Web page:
But I also feel sorry for taxpayers who are bearing ever-higher costs to finance redistribution programs.
Today’s column won’t focus on those issues. Instead, we’re going to utilize new OECD data to compare the size of the welfare states in developed nations.
We’ll start with the big picture. Here it total redistribution spending, measured as a share of economic output, for selected countries that are members of the Organization for Economic Cooperation and Development.
Nobody will be surprised, I assume, to see that France, Finland, Belgium, Denmark, and Italy have the biggest welfare states.
The United States is in the middle of the pack. American taxpayers might be surprised to learn, though, that they finance a bigger welfare state than the ones that exist in Canada, Iceland, and the Netherlands.
The overall numbers are important, but it’s also educational to consider the various components.
And the largest chunk of social spending in most nations is for their old-age programs. The biggest burdens are found in Greece, Italy, France, Portugal, and Austria. The United States, once again, is in the middle of the pack.
By the way, keep in mind that there are many factors that determine why some nations spend more than others.
- How generous are benefits? – This is often measured as the “replacement rate,” which compares retirement benefits to income during working years.
- When can people retire? – Some countries allow people, or some classes of people, to get benefits while relatively young. Others are more stringent.
- Does a country have an aging population? – Demographic changes already are beginning to have a large effect on the finances of some systems.
- Is there a private savings system? – Nations such as Switzerland, Australia, Chile, and the Netherlands have significant private retirement savings.
Now let’s look at government spending on health.
Here’s the area where the United States is more extravagant than almost every other nation. Only France spends more money.
Actually, since per-capita GDP is significantly larger in the United States than in France, American taxpayers spend more on a per-person basis.
Some people will observe, with great justification, that the data for the United States may be a measure of the inefficiency of the American system rather than taxpayer generosity. This is a topic for another day.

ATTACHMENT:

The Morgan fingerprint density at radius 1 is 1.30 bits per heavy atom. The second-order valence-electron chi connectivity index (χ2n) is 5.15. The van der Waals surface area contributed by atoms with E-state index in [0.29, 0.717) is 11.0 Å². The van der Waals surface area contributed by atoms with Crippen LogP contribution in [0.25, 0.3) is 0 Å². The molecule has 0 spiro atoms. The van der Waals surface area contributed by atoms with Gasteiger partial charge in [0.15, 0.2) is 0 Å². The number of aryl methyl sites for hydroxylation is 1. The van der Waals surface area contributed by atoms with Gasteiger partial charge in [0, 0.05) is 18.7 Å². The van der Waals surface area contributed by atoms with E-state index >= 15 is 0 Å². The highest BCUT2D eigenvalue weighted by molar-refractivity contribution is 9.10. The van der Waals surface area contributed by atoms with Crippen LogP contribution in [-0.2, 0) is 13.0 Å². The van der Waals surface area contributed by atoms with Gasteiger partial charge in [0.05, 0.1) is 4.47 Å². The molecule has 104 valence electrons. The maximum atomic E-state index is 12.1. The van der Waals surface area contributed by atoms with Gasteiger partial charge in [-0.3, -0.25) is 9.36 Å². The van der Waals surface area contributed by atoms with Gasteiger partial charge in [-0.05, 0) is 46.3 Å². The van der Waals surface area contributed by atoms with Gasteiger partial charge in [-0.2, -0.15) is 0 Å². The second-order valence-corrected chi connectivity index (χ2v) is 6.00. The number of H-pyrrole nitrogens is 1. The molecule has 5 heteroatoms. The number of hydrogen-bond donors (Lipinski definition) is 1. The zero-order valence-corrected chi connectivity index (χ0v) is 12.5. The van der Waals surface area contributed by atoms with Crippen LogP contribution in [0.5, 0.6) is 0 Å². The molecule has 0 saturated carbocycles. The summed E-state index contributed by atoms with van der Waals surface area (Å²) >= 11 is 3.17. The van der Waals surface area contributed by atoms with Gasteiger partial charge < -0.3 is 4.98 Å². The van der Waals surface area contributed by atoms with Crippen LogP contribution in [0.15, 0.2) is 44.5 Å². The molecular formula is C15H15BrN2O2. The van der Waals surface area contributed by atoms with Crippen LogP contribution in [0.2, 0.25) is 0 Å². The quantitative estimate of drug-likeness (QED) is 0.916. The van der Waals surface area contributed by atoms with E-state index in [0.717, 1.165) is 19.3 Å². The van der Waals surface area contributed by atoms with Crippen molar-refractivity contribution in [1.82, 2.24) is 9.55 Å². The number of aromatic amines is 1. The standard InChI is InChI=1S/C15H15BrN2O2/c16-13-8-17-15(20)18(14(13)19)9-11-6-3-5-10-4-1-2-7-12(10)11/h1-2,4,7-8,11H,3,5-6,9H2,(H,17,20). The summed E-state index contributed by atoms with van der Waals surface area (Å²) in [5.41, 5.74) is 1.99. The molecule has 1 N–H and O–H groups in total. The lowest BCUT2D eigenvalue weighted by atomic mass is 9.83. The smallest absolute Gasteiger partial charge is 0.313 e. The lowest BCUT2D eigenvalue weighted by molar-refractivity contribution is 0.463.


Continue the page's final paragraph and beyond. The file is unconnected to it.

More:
Last but not least, let’s look at traditional welfare, in other words, cash assistance to the working-age population.
The fiscal burden of this spending is highest in Belgium, Finland, the Netherlands, Norway, and Luxembourg. The United States, meanwhile, is comparatively frugal.
P.S. Here are a couple of caveats for number crunchers and policy wonks.
First, there are methodological challenges when comparing OECD nations. Eastern European nations tend to be significantly less prosperous than Western European nations, thanks to decades of communist enslavement. So looking at this data does not really allow for apples-to-apples comparisons. Moreover, there are a handful of developing nations that belong to the OECD, such as Mexico and Turkey, so comparisons are effectively meaningless. And Chile is on the cusp of becoming a fully developed nation, so it’s in its own category.
Second, as I briefly mentioned above, nations have different levels of per-capita GDP. If we look at the last chart, Austria and Spain spend a similar share of GDP on welfare, but since Austria is a richer nation, its taxpayers actually finance a lot more per-capita welfare spending. The same is true if you compare Canada and Estonia, Sweden and Slovenia, and Germany and Greece.
P.P.S. There was virtually no welfare state in OECD nations prior to the 1930s and very small welfare states until the 1960s. For what it’s worth, the huge reduction in poverty in those nations occurred before the welfare state.
Daniel J. Mitchell is a top expert on tax reform and supply-side tax policy and is Chairman of the Center for Freedom and Prosperity. Mitchell is a strong advocate of a flat tax and international tax competition.